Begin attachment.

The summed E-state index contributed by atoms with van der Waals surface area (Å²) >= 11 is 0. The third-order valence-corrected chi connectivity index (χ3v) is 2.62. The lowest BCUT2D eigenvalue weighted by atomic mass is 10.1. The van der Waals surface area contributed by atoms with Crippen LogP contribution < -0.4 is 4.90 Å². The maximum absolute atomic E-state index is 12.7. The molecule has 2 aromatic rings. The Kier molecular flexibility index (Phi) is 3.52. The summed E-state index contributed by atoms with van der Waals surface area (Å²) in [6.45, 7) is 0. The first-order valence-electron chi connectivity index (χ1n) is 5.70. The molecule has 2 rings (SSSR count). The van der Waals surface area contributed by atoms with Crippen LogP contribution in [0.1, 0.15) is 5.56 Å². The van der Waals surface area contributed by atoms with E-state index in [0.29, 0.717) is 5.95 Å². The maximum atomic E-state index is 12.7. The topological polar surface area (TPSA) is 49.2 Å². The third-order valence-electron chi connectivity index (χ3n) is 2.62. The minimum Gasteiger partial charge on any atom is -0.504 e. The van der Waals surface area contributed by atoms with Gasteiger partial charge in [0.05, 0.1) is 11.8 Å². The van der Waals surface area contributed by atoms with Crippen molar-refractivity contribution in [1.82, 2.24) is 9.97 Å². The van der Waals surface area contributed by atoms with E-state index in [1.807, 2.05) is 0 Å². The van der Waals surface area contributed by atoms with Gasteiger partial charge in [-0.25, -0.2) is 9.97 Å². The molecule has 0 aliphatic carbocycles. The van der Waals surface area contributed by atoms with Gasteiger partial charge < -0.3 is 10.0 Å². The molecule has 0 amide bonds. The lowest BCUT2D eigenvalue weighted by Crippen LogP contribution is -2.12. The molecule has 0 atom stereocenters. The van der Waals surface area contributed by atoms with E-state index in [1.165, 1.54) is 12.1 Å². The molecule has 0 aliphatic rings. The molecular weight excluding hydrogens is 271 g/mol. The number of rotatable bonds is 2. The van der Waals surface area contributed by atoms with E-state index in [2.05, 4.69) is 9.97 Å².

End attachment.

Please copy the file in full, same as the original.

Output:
The summed E-state index contributed by atoms with van der Waals surface area (Å²) >= 11 is 0. The third-order valence-corrected chi connectivity index (χ3v) is 2.62. The lowest BCUT2D eigenvalue weighted by atomic mass is 10.1. The van der Waals surface area contributed by atoms with Crippen LogP contribution < -0.4 is 4.90 Å². The maximum absolute atomic E-state index is 12.7. The molecule has 2 aromatic rings. The Kier molecular flexibility index (Phi) is 3.52. The summed E-state index contributed by atoms with van der Waals surface area (Å²) in [6.45, 7) is 0. The first-order valence-electron chi connectivity index (χ1n) is 5.70. The molecule has 2 rings (SSSR count). The van der Waals surface area contributed by atoms with Crippen LogP contribution in [0.1, 0.15) is 5.56 Å². The van der Waals surface area contributed by atoms with E-state index in [0.29, 0.717) is 5.95 Å². The maximum atomic E-state index is 12.7. The topological polar surface area (TPSA) is 49.2 Å². The third-order valence-electron chi connectivity index (χ3n) is 2.62. The minimum Gasteiger partial charge on any atom is -0.504 e. The van der Waals surface area contributed by atoms with Gasteiger partial charge in [0.05, 0.1) is 11.8 Å². The van der Waals surface area contributed by atoms with Crippen molar-refractivity contribution in [1.82, 2.24) is 9.97 Å². The van der Waals surface area contributed by atoms with E-state index in [1.807, 2.05) is 0 Å². The van der Waals surface area contributed by atoms with Gasteiger partial charge in [-0.25, -0.2) is 9.97 Å². The molecule has 0 aliphatic carbocycles. The van der Waals surface area contributed by atoms with Gasteiger partial charge < -0.3 is 10.0 Å². The molecule has 0 amide bonds. The lowest BCUT2D eigenvalue weighted by Crippen LogP contribution is -2.12. The molecule has 0 atom stereocenters. The van der Waals surface area contributed by atoms with E-state index in [1.165, 1.54) is 12.1 Å². The molecule has 0 aliphatic rings. The molecular weight excluding hydrogens is 271 g/mol. The number of rotatable bonds is 2. The van der Waals surface area contributed by atoms with E-state index in [2.05, 4.69) is 9.97 Å².